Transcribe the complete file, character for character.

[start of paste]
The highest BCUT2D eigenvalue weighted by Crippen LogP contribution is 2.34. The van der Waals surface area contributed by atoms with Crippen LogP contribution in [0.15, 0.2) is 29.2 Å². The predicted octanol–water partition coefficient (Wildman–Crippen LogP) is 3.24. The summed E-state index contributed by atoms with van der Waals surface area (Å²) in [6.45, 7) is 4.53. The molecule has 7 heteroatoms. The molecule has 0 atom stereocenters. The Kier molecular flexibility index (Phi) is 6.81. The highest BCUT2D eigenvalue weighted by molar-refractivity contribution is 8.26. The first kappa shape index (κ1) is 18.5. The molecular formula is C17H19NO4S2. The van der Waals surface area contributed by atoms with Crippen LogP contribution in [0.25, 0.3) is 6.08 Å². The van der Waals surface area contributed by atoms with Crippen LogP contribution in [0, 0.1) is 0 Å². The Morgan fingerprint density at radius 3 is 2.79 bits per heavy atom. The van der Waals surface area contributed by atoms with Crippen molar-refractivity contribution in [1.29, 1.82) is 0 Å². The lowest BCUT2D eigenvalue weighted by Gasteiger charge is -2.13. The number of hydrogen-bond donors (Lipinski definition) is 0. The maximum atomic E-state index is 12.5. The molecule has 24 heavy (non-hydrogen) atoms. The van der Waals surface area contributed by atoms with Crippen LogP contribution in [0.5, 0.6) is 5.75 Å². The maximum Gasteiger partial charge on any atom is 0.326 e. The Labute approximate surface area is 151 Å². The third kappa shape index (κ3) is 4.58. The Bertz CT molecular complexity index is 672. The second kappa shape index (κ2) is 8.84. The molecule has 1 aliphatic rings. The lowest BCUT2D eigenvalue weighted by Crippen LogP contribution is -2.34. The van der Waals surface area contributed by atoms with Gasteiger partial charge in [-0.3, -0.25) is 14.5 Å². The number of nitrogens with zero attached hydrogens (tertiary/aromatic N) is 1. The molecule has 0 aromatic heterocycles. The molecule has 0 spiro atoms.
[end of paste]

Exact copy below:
The highest BCUT2D eigenvalue weighted by Crippen LogP contribution is 2.34. The van der Waals surface area contributed by atoms with Crippen LogP contribution in [0.15, 0.2) is 29.2 Å². The predicted octanol–water partition coefficient (Wildman–Crippen LogP) is 3.24. The summed E-state index contributed by atoms with van der Waals surface area (Å²) in [6.45, 7) is 4.53. The molecule has 7 heteroatoms. The molecule has 0 atom stereocenters. The Kier molecular flexibility index (Phi) is 6.81. The highest BCUT2D eigenvalue weighted by molar-refractivity contribution is 8.26. The first kappa shape index (κ1) is 18.5. The molecular formula is C17H19NO4S2. The van der Waals surface area contributed by atoms with Crippen LogP contribution in [0.25, 0.3) is 6.08 Å². The van der Waals surface area contributed by atoms with Crippen LogP contribution in [0, 0.1) is 0 Å². The Morgan fingerprint density at radius 3 is 2.79 bits per heavy atom. The van der Waals surface area contributed by atoms with Crippen molar-refractivity contribution in [1.29, 1.82) is 0 Å². The lowest BCUT2D eigenvalue weighted by Gasteiger charge is -2.13. The number of hydrogen-bond donors (Lipinski definition) is 0. The maximum atomic E-state index is 12.5. The molecule has 24 heavy (non-hydrogen) atoms. The van der Waals surface area contributed by atoms with Crippen LogP contribution in [0.5, 0.6) is 5.75 Å². The maximum Gasteiger partial charge on any atom is 0.326 e. The Labute approximate surface area is 151 Å². The third kappa shape index (κ3) is 4.58. The Bertz CT molecular complexity index is 672. The second kappa shape index (κ2) is 8.84. The molecule has 1 aliphatic rings. The lowest BCUT2D eigenvalue weighted by Crippen LogP contribution is -2.34. The van der Waals surface area contributed by atoms with Gasteiger partial charge in [-0.3, -0.25) is 14.5 Å². The number of nitrogens with zero attached hydrogens (tertiary/aromatic N) is 1. The molecule has 0 aromatic heterocycles. The molecule has 0 spiro atoms.